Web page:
“ Sucli was the situation of affairs whilst “ The French had scarcely extended their the peace of Amiens was negociating. It dominion over the whole island, mare bois was scarcely concluded when a powerful cunning and perspasiou tban by force of arny landed on our coast, which sorprised arms, when tliey began to put in exccia: as in a muinent of perfect security, and tion their hørtille system of slavery and plunged us into an abyss of misfortunes. destruction. The better to accomplish tleis Posterity will scarcely believe, that in a plans, a correspondence was fabricated by philazsthropic and enlightened age, so abo- Machiavelie and mercenary seribes-designs minable an enterprise took place. From were attributed to Toussaint which he had. the boson of an enlightened nation, a swarm Deves thought of. While quietly seposing of basbarians went forth, to destroy and load in his habitation of Pongandin, under the with letters a whole civilized and unoffende protection of solemn treaties, he was loadest ing people.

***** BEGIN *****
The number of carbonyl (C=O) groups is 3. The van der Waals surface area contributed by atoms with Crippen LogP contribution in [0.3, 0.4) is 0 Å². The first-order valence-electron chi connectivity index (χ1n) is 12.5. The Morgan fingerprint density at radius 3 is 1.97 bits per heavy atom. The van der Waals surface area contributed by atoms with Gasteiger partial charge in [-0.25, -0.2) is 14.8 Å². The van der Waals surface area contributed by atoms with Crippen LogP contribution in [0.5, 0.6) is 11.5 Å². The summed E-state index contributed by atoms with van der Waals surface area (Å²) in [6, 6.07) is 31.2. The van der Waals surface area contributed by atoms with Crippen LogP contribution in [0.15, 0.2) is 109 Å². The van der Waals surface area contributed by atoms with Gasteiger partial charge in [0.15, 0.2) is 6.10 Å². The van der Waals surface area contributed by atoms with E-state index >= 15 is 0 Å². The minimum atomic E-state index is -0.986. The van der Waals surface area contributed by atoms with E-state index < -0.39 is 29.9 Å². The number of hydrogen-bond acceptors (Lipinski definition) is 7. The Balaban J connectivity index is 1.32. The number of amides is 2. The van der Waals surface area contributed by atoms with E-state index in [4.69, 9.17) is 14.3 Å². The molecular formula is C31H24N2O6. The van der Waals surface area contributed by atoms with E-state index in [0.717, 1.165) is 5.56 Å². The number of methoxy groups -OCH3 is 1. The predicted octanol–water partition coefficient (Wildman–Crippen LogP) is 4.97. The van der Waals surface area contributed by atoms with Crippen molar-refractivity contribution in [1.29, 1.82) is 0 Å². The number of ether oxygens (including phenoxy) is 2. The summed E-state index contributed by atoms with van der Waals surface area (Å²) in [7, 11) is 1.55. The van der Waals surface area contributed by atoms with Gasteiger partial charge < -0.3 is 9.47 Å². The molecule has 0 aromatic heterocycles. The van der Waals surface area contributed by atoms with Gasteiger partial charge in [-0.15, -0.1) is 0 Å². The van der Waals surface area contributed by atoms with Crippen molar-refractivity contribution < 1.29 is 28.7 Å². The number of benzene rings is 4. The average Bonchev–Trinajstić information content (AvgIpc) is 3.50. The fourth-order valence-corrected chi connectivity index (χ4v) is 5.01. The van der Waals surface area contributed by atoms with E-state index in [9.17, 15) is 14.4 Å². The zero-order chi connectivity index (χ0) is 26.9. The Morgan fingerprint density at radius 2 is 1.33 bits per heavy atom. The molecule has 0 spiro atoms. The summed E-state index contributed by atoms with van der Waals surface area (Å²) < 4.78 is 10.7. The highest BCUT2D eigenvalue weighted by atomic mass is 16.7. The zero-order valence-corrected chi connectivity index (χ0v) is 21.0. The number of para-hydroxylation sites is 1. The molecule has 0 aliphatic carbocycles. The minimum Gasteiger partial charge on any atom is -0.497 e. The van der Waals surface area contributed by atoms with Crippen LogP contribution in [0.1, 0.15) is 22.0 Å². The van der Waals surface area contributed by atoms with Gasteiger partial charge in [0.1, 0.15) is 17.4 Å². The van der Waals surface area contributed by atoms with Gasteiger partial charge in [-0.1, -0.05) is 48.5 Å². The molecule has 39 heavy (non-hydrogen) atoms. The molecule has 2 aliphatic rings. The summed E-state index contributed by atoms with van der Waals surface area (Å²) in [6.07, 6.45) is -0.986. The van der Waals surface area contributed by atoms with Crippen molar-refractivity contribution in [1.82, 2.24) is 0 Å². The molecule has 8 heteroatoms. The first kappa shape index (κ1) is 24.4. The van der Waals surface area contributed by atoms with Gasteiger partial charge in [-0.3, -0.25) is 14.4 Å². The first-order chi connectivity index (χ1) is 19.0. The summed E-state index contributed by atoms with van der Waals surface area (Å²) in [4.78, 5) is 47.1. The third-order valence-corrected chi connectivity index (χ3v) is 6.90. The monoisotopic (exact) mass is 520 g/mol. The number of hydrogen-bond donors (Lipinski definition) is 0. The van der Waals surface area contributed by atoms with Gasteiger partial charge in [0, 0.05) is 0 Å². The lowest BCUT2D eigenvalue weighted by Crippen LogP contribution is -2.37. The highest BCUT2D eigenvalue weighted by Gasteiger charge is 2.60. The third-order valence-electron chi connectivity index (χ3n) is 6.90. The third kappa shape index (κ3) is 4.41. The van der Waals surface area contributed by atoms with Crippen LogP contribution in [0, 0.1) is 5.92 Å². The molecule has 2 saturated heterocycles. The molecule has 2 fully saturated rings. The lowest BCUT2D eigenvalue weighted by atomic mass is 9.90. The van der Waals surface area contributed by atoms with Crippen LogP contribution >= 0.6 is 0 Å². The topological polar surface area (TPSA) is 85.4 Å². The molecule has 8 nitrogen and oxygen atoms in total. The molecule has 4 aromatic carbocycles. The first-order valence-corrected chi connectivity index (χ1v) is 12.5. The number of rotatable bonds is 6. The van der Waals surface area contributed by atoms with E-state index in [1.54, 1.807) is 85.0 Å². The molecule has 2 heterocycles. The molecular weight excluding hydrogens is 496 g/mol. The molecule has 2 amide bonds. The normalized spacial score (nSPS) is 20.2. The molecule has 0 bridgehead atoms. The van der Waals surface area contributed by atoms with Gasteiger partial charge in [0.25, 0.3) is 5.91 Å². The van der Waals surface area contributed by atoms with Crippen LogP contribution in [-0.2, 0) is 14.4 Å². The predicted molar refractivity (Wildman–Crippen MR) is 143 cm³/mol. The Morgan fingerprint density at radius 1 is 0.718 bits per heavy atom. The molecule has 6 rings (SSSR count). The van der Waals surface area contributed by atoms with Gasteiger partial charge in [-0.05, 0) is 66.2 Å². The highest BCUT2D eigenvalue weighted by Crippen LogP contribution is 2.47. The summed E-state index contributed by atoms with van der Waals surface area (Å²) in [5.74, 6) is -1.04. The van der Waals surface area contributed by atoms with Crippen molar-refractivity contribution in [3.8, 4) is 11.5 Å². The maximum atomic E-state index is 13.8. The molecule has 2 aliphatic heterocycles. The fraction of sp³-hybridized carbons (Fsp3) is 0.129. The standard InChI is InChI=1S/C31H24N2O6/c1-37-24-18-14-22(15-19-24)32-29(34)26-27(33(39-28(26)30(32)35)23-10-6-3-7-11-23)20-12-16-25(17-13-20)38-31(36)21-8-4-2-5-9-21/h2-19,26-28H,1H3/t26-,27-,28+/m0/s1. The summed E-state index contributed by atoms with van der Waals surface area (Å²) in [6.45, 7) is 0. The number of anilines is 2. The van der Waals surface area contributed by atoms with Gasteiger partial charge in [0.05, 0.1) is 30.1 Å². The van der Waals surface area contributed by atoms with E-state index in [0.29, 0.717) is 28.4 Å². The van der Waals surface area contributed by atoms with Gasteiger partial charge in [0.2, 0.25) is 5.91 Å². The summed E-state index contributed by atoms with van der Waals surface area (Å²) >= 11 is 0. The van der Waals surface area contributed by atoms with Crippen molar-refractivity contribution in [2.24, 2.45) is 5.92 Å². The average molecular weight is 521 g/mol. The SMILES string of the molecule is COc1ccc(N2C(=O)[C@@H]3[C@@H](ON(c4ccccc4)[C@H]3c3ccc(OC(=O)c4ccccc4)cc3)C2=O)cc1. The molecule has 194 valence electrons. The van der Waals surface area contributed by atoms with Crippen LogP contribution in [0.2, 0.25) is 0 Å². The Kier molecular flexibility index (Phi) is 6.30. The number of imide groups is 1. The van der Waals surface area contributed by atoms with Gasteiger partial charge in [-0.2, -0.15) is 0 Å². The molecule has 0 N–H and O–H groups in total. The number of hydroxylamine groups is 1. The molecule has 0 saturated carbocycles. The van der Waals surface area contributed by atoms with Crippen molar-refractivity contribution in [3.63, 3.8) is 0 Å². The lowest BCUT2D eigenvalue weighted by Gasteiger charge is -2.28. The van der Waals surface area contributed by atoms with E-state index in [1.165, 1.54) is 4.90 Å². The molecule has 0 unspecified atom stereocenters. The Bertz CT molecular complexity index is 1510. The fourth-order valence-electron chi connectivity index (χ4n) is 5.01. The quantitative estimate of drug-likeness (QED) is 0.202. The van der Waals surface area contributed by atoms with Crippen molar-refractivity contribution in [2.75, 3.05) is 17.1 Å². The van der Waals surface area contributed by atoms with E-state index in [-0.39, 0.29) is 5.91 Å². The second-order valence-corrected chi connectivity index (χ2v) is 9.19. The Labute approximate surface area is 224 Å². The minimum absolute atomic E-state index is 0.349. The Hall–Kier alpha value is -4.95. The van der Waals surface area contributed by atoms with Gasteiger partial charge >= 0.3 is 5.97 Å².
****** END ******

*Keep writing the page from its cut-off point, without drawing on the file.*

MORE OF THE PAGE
with chains, cunreged- to France with his " It was not enough to use force; but, the family in a vessel called the Hero and all better to insure the success of the experi. Europe kuows how he terminated his unhape tion, it was necessary to use perfidious and py career, amidst the tortures and horrors of Shameful means. It was necessary to sow the dungeon of Chateau de Jour; in Franche division aunngat us, in order to calise a Comple. Such was the recompense reserveda division favourable to their objects. They for his altachment to France, and for the neglected nothing to attain this execrable eminent services which he had rendered end. The chiefs of different colours, who her and the colonists. were in France, even the song of the Go- « From this moment the signal for attests vernor, Toussaint Louverture, were brought was given throughout the island. All those orer in the expedition-even they were who had displayed strength of mind, or for deceived, like us, bg ibat muster piece of perior talents, at the period when we claimeperfidy, the Proclamation of the First Consul, ent the rights of man, wete the first seized in which he said-m You are all equat and upon. Even the traitors who liad sided free before Gork and the Republic.' This the French armies - by guiding their fans was his declaration, while the instructions guards, and pointing out their fellow-ciúzens given to General Leclerc positively enjoined to their vengeance, were not spared. All be imposition of slavery. It was not enough first it was attempted to sell them in for to take men as witnesses of his perjury, but reign colonies; but this not having seecsed the Deity ojust also be jusolted by horrible ed, the French resolved to carry there is blasphemy. :